Let’s commit to making the gender wage gap history.
April 3, 2018
Despite progress towards gender equity over the past several decades, women are far more likely to experience poverty than men.In fact, women are 38% more likely to live in poverty than men. That’s 16.3 million women in the United States, or more than one in eight. And women of color experience poverty at much higher rates than White women.
Closing the gender wage gap would cut in half the poverty rate of working women and their families. In 2017, on average, women earned 80.5 cents for every dollar that White men earned. The gap is even wider for women of color: Latinas earned on average 53 cents and Black women earned 60.8 cents. Data from years prior to 2017 show that Native women fare even worse — an average of 57 cents; and while Asian women on average earn 87 cents, many subgroups of Asian women earn much less — as low as 51 cents. So, what are some of the factors that contribute to the gender wage gap?
Widely accepted gender norms and discrimination, expectations of family and guidance of mentors, as well as the hiring and recruiting practices of employers, influence a woman’s occupational and industry choices. Overall, only 6.3% of women work in male-dominated occupations, and only 5% of men work in female-dominated occupations. Progress in occupational integration has stalled.
Women earn less than men in nearly every occupation, including occupations dominated by women. When women enter higher earning industries dominated by men, such as science, technology, engineering, and mathematics, not only do they experience high rates of sexual harassment, but overall pay in the industry decreases. This disparity reflects how undervalued women’s work is.
Women make up two-thirds of minimum wage earners in the United States. Commonly, these low-wage jobs come with insufficient hours, without advanced scheduling, and require on-call hours without pay. And these jobs are disproportionately filled by women of color and immigrant women.
Women too often face wage discrimination, even when they are doing significantly similar jobs, with equivalent education, skills, and experience levels as the men who earn more than they do.
Raising the minimum wage, eliminating subminimum wages, particularly for tipped workers, providing paid time off for sick days and family and medical leave, and providing reasonable accommodations for pregnancy, motherhood, and caretaking responsibilities are just some of the policies we need in place to reduce the gender wage gap and ensure that women are not penalized for the constraints they face in the labor market. Correcting gender-based pay inequities would close 68 percent of the gender wage gap.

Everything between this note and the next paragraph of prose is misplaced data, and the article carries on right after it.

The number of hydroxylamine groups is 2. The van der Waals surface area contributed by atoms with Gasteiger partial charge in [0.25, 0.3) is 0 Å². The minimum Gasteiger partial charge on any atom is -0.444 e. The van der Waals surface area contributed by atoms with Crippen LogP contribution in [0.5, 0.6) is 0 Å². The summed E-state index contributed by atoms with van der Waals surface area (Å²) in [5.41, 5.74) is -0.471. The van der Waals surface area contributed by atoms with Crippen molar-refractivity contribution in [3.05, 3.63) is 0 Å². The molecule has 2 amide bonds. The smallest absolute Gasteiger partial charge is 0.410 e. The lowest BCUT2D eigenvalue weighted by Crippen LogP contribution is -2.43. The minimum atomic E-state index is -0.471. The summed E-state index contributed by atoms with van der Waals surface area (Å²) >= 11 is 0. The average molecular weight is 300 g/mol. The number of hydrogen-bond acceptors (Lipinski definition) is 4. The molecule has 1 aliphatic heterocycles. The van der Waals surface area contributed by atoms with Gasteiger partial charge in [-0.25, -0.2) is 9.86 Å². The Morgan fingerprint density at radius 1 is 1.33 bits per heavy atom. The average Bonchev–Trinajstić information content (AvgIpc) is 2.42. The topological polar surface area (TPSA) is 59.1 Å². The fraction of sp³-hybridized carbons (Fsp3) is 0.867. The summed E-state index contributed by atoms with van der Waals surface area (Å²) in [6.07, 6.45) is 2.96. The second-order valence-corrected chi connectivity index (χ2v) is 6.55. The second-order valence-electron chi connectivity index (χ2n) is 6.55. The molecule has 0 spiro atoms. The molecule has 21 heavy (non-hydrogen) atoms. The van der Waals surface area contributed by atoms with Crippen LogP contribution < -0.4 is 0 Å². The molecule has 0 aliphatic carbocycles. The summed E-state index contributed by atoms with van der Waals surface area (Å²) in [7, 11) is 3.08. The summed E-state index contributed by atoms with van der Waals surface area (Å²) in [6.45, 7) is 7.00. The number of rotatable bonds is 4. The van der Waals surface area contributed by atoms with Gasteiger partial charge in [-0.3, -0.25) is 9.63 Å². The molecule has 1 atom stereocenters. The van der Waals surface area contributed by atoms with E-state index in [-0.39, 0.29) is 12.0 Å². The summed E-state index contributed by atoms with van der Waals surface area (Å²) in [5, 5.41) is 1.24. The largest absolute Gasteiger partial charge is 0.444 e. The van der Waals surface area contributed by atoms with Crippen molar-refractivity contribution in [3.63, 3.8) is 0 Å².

One solution gathering steam is strengthening both the federal and state equal pay laws to bar employers from asking job applicants about their salary history. In Illinois, the Shriver Center is advocating for the No Salary History Bill, HB 4163, which would amend the state’s Equal Pay Act to do just that. After all, a salary should be based on the qualifications an employer deems necessary for an employee to be successful in that position, not on the gender of the applicant.
This past decade saw the slowest progress toward closing the gender wage gap in nearly forty years. Low-wage working women and women of color bear the brunt of that lack of progress. We must foster a society that believes in the abilities of girls, values “women’s work,” and encourages women and girls to pursue a range of career possibilities. The time is now for emboldened advocacy to reduce the gender wage gap and lift women out of poverty.
[UPDATE: Both chambers of the Illinois General Assembly approved HB 4163, but Governor Rauner vetoed it. The governor’s suggested language would let employers who discriminate escape liability. The Shriver Center will continue fighting for policies that lift women out of poverty.]
*Editor’s note: This post is part of an ongoing series on our 2018 legislative agenda. Read more about our agenda here.